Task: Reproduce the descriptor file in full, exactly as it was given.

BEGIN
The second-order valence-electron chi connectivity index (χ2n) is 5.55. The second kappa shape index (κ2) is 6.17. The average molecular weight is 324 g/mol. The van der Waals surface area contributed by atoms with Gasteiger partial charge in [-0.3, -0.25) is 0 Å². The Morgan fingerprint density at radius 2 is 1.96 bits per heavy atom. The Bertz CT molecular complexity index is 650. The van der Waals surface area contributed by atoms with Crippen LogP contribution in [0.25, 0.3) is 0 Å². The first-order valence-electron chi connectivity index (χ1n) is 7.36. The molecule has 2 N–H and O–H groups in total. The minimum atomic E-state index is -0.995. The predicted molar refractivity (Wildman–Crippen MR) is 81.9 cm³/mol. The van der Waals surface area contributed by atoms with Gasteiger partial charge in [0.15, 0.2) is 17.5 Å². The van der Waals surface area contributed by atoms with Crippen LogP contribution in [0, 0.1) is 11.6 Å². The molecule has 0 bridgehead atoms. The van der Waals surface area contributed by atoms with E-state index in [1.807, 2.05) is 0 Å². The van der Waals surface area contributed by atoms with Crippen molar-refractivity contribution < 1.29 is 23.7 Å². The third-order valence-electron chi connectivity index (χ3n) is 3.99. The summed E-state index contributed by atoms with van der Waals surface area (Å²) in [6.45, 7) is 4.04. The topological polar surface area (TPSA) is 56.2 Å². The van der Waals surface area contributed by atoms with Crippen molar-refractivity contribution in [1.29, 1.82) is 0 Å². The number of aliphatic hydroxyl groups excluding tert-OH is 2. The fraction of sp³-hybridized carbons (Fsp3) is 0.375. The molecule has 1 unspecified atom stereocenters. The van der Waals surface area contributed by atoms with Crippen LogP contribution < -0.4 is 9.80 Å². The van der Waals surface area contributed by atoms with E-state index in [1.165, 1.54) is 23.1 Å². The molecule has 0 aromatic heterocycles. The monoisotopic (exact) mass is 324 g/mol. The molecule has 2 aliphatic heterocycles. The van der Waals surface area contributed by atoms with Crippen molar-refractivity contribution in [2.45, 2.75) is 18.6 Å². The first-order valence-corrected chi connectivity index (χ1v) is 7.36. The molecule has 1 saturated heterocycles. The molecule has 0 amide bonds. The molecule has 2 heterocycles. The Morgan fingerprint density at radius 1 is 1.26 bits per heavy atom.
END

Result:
The second-order valence-electron chi connectivity index (χ2n) is 5.55. The second kappa shape index (κ2) is 6.17. The average molecular weight is 324 g/mol. The van der Waals surface area contributed by atoms with Gasteiger partial charge in [-0.3, -0.25) is 0 Å². The Morgan fingerprint density at radius 2 is 1.96 bits per heavy atom. The Bertz CT molecular complexity index is 650. The van der Waals surface area contributed by atoms with Crippen LogP contribution in [0.25, 0.3) is 0 Å². The first-order valence-electron chi connectivity index (χ1n) is 7.36. The molecule has 2 N–H and O–H groups in total. The minimum atomic E-state index is -0.995. The predicted molar refractivity (Wildman–Crippen MR) is 81.9 cm³/mol. The van der Waals surface area contributed by atoms with Gasteiger partial charge in [0.15, 0.2) is 17.5 Å². The van der Waals surface area contributed by atoms with Crippen LogP contribution in [0, 0.1) is 11.6 Å². The molecule has 0 bridgehead atoms. The van der Waals surface area contributed by atoms with E-state index in [1.807, 2.05) is 0 Å². The van der Waals surface area contributed by atoms with Crippen molar-refractivity contribution < 1.29 is 23.7 Å². The third-order valence-electron chi connectivity index (χ3n) is 3.99. The summed E-state index contributed by atoms with van der Waals surface area (Å²) in [6.45, 7) is 4.04. The topological polar surface area (TPSA) is 56.2 Å². The van der Waals surface area contributed by atoms with Crippen molar-refractivity contribution in [1.29, 1.82) is 0 Å². The number of aliphatic hydroxyl groups excluding tert-OH is 2. The fraction of sp³-hybridized carbons (Fsp3) is 0.375. The molecule has 1 unspecified atom stereocenters. The van der Waals surface area contributed by atoms with Crippen LogP contribution < -0.4 is 9.80 Å². The van der Waals surface area contributed by atoms with E-state index in [1.165, 1.54) is 23.1 Å². The molecule has 0 aromatic heterocycles. The monoisotopic (exact) mass is 324 g/mol. The molecule has 2 aliphatic heterocycles. The van der Waals surface area contributed by atoms with Crippen molar-refractivity contribution in [2.45, 2.75) is 18.6 Å². The first-order valence-corrected chi connectivity index (χ1v) is 7.36. The molecule has 1 saturated heterocycles. The molecule has 0 amide bonds. The molecule has 2 heterocycles. The Morgan fingerprint density at radius 1 is 1.26 bits per heavy atom.